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Ancient Beliefs in Modern Egypt June 8, 2011

Author: Beach Combing | in : Ancient, Contemporary, Modern
Ancient Beliefs in Modern Egypt

Time brings its chopper down on generation after generation, annihilating almost all memory. How little we know of our grandparents’ lives, how very little of our great grandparents’: while most people living in the west today have no idea where their great grandparents lived or, indeed, their names. Yet every so often history gives evidence […]

Vampire Mermaids and Migraines May 17, 2011

Author: Beach Combing | in : Ancient, Medieval
Vampire Mermaids and Migraines

A Roman charm from, of all places, Carnuntum in the Alps offers one of the earliest recorded cures for migraine. Written on a piece of silver (and badly eroded) it does not discourse on low-dairy diets or darkened rooms. Rather… Well, Beachcombing will quote from the translated Greek: ‘Antaura came out from the sea. She […]

Manned Kite Flight in Medieval China May 13, 2011

Author: Beach Combing | in : Medieval
Manned Kite Flight in Medieval China

**This post is dedicated to Ricardo R. who put Beachcombing onto the Chinese kite** School’s out for ever! Well actually just for ten days before the summer students arrive and another course  is pushed off the cliff… Still for now it feels like for ever and Beachcombing is properly grateful. So much so that he […]

From Ox Carts to Railways May 2, 2011

Author: Beach Combing | in : Modern, Prehistoric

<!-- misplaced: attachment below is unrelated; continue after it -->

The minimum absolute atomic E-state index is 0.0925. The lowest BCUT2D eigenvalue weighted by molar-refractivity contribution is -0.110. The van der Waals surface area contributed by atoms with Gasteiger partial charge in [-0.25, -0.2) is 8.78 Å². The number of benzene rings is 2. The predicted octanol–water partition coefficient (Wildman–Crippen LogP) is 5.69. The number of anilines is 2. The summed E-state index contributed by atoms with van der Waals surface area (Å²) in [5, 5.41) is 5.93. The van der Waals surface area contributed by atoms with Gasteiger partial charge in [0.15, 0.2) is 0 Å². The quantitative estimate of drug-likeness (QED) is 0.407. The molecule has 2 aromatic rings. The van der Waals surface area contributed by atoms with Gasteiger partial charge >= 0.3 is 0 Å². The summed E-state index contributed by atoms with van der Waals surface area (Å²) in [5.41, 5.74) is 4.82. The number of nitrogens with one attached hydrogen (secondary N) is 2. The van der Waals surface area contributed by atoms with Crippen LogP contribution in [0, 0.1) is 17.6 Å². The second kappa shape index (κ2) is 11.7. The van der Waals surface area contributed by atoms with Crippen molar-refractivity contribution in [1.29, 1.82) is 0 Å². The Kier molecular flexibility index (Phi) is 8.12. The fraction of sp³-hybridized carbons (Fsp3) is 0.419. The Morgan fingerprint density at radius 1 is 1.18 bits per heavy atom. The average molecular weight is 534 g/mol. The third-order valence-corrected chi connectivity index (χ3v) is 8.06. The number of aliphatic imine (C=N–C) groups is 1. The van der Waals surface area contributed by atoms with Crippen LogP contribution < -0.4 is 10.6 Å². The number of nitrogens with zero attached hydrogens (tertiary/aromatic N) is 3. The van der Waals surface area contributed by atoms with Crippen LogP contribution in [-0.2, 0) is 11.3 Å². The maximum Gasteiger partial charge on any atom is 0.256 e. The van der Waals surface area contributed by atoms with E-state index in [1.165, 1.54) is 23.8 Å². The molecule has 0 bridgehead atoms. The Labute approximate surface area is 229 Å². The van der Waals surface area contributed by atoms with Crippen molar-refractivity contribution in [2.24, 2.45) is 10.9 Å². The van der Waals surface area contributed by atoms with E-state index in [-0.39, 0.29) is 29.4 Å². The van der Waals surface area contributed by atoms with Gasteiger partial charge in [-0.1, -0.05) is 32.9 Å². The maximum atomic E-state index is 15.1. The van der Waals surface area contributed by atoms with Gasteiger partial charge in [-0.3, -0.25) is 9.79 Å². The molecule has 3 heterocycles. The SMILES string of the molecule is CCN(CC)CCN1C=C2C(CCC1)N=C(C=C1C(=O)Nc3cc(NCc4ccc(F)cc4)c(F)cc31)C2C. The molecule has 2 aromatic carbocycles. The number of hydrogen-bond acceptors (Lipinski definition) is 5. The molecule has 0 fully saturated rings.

From Ox Carts to Railways

Archaeologists love the idea of continuity, the notion that little really changes, that from generation to generation, though the forms, languages and professions of faith may alter, the substance remains the same. Historians are, generally speaking, the opposite. They fixate on change and have little patience with the archaeological fraternity – Beachcombing wrote for many […]

Cellini’s Canon April 20, 2011

Author: Beach Combing | in : Modern
Cellini's Canon

Beachcombing has been thinking in the last hour about objects that are far travelled – for example the Indian buddhas that made it to Viking Scandinavia or, say, the Viking coin that (allegedly) ended up in pre-Columbian Maine. And it was while musing on these far-flung things that Cellini’s canon came to mind. Now admittedly […]

The Meson del Fierro April 15, 2011

Author: Beach Combing | in : Modern, Prehistoric
The Meson del Fierro

The Meson del Fierro was a huge piece of iron in the depths of the Chaco in the badlands of South America (modern Argentina). Eighteenth-century estimates claimed that it weighed about fifteen tons. And, in 1783, Michael Rubin de Celis, A Spanish naval official who had approached the lump of ore with some two hundred […]

Woolly Mammoths among the Pharoahs? April 14, 2011

Author: Beach Combing | in : Ancient, Medieval
Woolly Mammoths among the Pharoahs?

  **This post is dedicated to Andy the Mad Monk who put Beachcombing onto it** Beachcombing has long wondered if the publishing world would not have room for a volume on long-travelled exotic animals in Antiquity and the Middle Ages: giraffes turning up in Renaissance Italy; polar bears being brought down to the medieval Arabs; […]

The Day Wager April 8, 2011

Author: Beach Combing | in : Modern
The Day Wager